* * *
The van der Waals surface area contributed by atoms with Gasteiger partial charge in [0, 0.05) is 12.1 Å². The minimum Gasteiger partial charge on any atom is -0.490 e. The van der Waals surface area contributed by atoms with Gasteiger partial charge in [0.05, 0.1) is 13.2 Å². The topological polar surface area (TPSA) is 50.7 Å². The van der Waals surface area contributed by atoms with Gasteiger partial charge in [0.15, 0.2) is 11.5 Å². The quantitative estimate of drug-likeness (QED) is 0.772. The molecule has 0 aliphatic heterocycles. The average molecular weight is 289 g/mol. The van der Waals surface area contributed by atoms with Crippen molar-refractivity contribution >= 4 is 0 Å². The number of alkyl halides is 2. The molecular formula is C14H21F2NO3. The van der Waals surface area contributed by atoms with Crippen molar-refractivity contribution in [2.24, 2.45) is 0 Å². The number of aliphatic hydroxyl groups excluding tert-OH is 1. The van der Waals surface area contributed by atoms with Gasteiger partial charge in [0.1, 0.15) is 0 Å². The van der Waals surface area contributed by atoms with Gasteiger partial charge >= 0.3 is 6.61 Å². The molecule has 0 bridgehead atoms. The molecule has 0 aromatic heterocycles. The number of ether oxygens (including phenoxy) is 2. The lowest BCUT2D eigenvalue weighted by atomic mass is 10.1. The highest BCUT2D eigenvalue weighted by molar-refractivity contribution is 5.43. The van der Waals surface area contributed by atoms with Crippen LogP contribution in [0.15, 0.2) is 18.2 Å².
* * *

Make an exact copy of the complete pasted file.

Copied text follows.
The van der Waals surface area contributed by atoms with Gasteiger partial charge in [0, 0.05) is 12.1 Å². The minimum Gasteiger partial charge on any atom is -0.490 e. The van der Waals surface area contributed by atoms with Gasteiger partial charge in [0.05, 0.1) is 13.2 Å². The topological polar surface area (TPSA) is 50.7 Å². The van der Waals surface area contributed by atoms with Gasteiger partial charge in [0.15, 0.2) is 11.5 Å². The quantitative estimate of drug-likeness (QED) is 0.772. The molecule has 0 aliphatic heterocycles. The average molecular weight is 289 g/mol. The van der Waals surface area contributed by atoms with Crippen molar-refractivity contribution >= 4 is 0 Å². The number of alkyl halides is 2. The molecular formula is C14H21F2NO3. The van der Waals surface area contributed by atoms with Crippen molar-refractivity contribution in [2.24, 2.45) is 0 Å². The number of aliphatic hydroxyl groups excluding tert-OH is 1. The van der Waals surface area contributed by atoms with Gasteiger partial charge in [0.1, 0.15) is 0 Å². The van der Waals surface area contributed by atoms with Gasteiger partial charge >= 0.3 is 6.61 Å². The molecule has 0 bridgehead atoms. The molecule has 0 aromatic heterocycles. The number of ether oxygens (including phenoxy) is 2. The lowest BCUT2D eigenvalue weighted by atomic mass is 10.1. The highest BCUT2D eigenvalue weighted by molar-refractivity contribution is 5.43. The van der Waals surface area contributed by atoms with Crippen LogP contribution in [0.15, 0.2) is 18.2 Å².